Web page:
A couple of pictures of sunset at Mallory Square


Sombrero Beach: Sombrero Beach is the most popular free beach in the Keys. Known for its white-sand beaches and swaying palm trees, this beach fills up fast on a warm day. It is located about an hour south of Key Largo in Marathon Key and has about a mile of white sandy beaches to walk along. Supposedly there are small friendly fish that swim around the rocks near the beach, but we were unable to see them with our snorkeling gear.


Sombrero Beach

John Pennekamp State Park: John Pennekamp State Park is located in the heart of Key Largo and was less than a mile away from our resort. It has kayaks and paddleboards for hourly rental as well as snorkeling boat tours. We rented a double kayak and spent an hour kayaking through the mangroves. It was absolutely beautiful as the waters were calm and the trails were easy to follow. The water was clear enough to spot schools of fish swimming beneath us and we could see the mossy rocks that covered the ocean floor. The beach at John Pennekamp is known for a Spanish shipwreck located about a hundred feet off the shore of the beach. Marked by a buoy, it is a popular attraction to swim up to and can be viewed underwater with a snorkel. My daughter decided to swim up to it and was surprised to see a plaque underwater next to the shipwreck reading "Mock Spanish Shipwreck," as we had originally been told this was a genuine historic wreck.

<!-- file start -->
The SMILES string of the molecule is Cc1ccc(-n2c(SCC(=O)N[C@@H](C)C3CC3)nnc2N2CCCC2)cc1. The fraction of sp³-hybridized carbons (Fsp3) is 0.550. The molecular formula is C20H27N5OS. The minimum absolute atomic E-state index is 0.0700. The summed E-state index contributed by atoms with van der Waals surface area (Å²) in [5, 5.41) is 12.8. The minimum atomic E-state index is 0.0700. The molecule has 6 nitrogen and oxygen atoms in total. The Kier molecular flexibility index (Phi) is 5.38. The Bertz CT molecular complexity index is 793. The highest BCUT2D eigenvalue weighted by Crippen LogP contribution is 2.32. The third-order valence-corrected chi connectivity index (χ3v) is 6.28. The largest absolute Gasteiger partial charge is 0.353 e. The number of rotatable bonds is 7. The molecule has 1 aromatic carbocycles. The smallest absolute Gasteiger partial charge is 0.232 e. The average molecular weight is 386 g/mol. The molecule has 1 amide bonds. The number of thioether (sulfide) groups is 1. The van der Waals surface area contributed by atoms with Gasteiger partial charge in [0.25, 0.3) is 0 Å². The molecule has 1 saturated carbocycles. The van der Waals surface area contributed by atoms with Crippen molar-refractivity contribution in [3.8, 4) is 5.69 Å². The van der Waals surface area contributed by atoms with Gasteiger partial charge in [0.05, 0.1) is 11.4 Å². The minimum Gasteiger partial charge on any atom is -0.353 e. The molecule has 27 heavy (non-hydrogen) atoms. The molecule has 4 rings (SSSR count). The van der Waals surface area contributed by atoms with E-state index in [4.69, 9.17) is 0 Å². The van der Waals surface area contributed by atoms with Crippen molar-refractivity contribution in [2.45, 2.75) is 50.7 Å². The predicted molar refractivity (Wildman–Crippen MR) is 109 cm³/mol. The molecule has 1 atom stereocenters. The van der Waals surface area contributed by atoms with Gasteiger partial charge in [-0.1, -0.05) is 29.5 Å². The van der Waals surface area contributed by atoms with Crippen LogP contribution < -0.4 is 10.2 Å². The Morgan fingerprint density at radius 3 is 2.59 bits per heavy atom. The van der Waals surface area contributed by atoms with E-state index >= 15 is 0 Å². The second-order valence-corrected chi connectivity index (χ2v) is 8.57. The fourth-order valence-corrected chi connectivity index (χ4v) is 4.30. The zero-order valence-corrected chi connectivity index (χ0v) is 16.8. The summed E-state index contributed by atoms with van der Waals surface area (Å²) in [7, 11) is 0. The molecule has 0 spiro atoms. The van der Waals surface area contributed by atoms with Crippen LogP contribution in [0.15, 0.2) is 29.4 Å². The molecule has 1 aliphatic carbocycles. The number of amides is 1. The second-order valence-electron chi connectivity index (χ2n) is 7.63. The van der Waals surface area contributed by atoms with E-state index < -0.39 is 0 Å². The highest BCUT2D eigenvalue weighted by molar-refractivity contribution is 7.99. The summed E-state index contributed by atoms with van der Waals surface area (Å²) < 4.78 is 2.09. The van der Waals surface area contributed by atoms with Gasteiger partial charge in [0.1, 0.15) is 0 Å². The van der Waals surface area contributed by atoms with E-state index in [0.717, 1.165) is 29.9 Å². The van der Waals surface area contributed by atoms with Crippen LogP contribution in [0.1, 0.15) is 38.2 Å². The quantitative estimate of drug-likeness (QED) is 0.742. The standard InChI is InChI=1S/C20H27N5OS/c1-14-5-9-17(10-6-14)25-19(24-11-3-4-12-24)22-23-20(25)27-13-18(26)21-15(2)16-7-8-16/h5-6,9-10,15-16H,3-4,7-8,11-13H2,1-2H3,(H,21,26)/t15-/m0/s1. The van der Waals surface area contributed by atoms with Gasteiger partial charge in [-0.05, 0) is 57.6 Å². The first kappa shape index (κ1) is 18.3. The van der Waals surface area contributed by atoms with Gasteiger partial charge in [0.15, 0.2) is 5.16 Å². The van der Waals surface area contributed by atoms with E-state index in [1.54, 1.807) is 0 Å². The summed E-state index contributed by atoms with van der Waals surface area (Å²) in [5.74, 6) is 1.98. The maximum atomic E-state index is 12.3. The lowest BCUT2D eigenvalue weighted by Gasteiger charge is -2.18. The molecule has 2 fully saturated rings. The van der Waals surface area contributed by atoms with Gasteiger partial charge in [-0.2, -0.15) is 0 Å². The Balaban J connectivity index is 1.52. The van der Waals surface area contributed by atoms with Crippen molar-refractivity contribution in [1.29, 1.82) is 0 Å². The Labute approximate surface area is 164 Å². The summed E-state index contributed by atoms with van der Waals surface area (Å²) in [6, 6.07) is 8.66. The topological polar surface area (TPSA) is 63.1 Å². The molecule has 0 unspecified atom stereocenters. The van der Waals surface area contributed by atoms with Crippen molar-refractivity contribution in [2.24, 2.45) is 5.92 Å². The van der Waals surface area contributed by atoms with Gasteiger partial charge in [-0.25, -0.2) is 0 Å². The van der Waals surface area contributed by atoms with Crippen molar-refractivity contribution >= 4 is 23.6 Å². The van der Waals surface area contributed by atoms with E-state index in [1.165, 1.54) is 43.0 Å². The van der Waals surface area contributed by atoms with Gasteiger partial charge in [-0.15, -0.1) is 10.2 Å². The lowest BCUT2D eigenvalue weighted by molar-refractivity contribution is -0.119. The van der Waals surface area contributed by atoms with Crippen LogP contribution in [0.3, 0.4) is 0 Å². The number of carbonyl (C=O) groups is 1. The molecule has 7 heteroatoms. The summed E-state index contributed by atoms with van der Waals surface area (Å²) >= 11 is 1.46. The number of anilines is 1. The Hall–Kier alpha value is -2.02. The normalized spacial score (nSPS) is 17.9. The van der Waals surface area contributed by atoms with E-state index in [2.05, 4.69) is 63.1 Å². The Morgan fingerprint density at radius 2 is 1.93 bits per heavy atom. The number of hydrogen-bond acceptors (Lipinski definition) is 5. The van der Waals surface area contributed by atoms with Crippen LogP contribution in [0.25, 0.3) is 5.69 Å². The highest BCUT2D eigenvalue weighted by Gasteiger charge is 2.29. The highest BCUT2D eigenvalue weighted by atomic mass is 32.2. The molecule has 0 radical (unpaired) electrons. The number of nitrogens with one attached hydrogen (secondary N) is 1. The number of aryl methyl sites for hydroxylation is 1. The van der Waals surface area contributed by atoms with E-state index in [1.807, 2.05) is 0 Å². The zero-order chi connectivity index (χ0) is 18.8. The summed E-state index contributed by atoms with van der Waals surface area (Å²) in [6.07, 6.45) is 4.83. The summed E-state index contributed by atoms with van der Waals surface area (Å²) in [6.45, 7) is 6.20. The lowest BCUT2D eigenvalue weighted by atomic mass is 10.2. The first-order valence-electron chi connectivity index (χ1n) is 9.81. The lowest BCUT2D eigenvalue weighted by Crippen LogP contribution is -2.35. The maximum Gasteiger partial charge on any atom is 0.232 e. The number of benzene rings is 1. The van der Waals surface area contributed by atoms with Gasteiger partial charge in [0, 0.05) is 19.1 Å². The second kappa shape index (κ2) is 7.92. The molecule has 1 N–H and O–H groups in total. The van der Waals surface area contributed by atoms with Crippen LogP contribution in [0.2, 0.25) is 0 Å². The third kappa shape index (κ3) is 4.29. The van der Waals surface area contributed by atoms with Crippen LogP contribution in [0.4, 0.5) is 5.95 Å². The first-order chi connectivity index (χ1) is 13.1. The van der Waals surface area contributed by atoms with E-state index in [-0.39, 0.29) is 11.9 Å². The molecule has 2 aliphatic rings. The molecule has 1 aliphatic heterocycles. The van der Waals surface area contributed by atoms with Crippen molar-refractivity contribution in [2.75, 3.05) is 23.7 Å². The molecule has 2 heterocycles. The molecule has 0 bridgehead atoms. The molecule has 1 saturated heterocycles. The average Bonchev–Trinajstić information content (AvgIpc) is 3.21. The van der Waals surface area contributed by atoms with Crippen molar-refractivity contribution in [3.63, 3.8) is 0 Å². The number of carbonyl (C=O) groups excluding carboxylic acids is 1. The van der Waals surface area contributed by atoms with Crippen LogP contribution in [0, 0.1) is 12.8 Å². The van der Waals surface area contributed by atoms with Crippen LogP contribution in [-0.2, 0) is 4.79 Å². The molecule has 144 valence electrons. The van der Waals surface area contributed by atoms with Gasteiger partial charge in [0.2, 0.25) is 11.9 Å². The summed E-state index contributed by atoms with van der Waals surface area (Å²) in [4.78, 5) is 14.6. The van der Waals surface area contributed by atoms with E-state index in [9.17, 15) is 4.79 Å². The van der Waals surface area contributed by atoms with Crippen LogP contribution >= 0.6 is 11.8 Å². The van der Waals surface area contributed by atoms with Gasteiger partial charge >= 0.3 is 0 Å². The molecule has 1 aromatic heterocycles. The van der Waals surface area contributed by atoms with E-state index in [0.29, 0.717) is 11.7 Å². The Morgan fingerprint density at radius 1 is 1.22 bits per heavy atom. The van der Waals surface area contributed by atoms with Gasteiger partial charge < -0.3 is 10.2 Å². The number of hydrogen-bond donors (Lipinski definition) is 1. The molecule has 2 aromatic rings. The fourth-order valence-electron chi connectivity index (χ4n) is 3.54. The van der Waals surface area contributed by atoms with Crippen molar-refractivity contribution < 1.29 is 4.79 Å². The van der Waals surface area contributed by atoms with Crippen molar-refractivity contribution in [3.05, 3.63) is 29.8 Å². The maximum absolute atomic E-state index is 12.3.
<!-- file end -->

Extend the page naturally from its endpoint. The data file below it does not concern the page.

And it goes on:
Kayaking at John Pennekamp State Park

Places to Eat: Being a primarily vegetarian family, it was sometimes hard to find a place to eat as seafood is the primary cuisine in the Keys.

Hideout in Key Largo is a laid-back diner perfect for eggs and pancake breakfast.

We couldnt get enough of Pinecrest Bakery in Key Largo, a Cuban cafe with great Cuban coffee and pastries. Fortunately, we found Pinecrest Bakery at a number of locations near Miami, where we got our daily sugar fix with their extra sweet cafe con leche.

We saw great sunset views at Lorelei's, rated one of the best restaurants in the keys for sunsets. Lorelei's is a popular beachside restaurant in Islamorada with seating on their patio or on the beach and live music every night. The wait time can be long but the sunset view on a clear evening makes it worth it. Reservations are hard to come by, and this restaurant starts getting filled by 4pm for dinner!

Cotton candy skies at Lorelai's at sunset.

Jimmy Johnson's Big Chill is in Key Largo and has great American food served on their beachside patio, with a tiki bar and a lively atmosphere. This restaurant also offers exquisite sunset views and is easier to find a table, when compared to Lorelai's.

Sunset at Jimmy Johnsons Big Chill

All in all, the Florida Keys is an excellent place to spend a tropical vacation without having to pay $$$ or worry about travel restrictions to visit the Tropics. Consider this travel destination for your next vacation.